Thanks, guys. I apologize if my "actually" seemed snitty- I see how it could be taken that way after re-reading it. I guess I should have followed it up with the question: If the replace method "can clean the 13 million rows in about 25 minutes" (about 2 minutes for each million rows), how is that faster than 2 minutes for about 4 million rows? I'm not a DB expert, and am sure there's probably some other factor I'm missing...?
Even if it is not as efficient, I do like the way the other solution is packaged- it seems like the replace method would be pretty easy to incorporate.
Thank you again for your thoughts.
Understood and thanks for the feedback.
The real key is the two different rowcounts on 2 different tables on 2 different machines by two different people using two different methods that haven't been fully posted. For example, are they doing an UPDATE, piping to a new table, or displaying on the screen? What's the status of fragmentation for both tables? How many indexes are being updated? Are the systems using the same version? Are the systems using the same capacity pipe and hard drives? What is the wait-state of the two systems? Are they both "dead quiet" or is one supporting a world wide heavy hit Web site with lots of reporting going on?
There's something else that folks need to understand... each system has a "tipping point" where UPDATEs are concerned. For example... on one system it may take only 10 seconds to update a million rows and, likewise, only 20 seconds to update 2 million rows and only 30 seconds to update 3 million rows. But, on that same system with the same table and index structures using the exact same query, it may suddenly take 4 hours to update only 4 million rows. Everything else being the same, another system may be able to handle 6 million rows without reaching the "tipping point".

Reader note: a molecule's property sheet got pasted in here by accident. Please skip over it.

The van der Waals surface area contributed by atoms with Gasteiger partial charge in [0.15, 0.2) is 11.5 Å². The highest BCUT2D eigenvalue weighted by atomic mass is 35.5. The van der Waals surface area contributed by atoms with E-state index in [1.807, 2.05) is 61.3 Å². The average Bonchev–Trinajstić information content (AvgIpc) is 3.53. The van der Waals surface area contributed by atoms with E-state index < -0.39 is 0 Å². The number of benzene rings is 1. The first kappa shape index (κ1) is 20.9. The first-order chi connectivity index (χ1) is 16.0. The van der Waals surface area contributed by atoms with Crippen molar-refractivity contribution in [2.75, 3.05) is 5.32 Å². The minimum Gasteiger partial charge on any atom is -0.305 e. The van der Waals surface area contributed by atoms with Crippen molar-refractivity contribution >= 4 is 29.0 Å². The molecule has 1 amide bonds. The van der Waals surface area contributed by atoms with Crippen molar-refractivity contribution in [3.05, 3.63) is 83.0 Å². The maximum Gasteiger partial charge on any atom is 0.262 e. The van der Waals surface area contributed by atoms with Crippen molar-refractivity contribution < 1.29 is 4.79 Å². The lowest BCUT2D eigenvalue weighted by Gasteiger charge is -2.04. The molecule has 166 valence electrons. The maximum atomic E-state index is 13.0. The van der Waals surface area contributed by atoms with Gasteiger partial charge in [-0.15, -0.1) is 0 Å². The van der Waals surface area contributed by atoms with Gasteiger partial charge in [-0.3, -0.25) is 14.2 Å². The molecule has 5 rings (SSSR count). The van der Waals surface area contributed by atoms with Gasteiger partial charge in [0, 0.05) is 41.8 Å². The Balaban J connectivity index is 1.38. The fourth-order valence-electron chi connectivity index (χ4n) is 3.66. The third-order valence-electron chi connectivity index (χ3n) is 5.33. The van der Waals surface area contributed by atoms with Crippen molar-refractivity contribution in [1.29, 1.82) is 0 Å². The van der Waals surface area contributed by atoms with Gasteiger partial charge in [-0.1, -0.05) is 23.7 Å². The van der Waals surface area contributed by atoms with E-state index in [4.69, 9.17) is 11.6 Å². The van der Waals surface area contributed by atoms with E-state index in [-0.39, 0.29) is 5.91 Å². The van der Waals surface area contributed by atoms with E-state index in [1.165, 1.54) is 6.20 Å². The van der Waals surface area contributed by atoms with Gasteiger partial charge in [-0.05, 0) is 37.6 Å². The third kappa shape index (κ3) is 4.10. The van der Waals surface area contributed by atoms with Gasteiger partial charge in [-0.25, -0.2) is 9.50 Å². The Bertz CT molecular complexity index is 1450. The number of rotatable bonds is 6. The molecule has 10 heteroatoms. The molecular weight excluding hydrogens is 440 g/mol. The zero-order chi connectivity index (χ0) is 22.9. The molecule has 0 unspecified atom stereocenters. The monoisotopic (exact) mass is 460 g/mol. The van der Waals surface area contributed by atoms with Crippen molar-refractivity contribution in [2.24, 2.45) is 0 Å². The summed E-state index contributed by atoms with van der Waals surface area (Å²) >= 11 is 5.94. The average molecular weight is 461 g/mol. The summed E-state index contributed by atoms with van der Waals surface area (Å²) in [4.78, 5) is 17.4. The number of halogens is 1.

If you want to do a comparison, it has to be on the same table and the same data or at least data with the same level of randomization. You just can't tell what's what with all the other variables currenlty in play.
I'll also admit that I've seen certain memory only scalar functions beat other methods even when they have a WHILE loop in it. But, we won't actually know until at least one person actually tests both methods on the same data on the same machine. I was hoping you'd be that person so I didn't actually have to be "the one" yet again. :-P
is pronounced ree-bar and is a Modenism for R
First step towards the paradigm shift of writing Set Based code: Stop thinking about what you want to do to a row... think, instead, of what you want to do to a column.
Although they tell us that they want it real bad, our primary goal is to ensure that we dont actually give it to them that way.
Although change is inevitable, change for the better is not.
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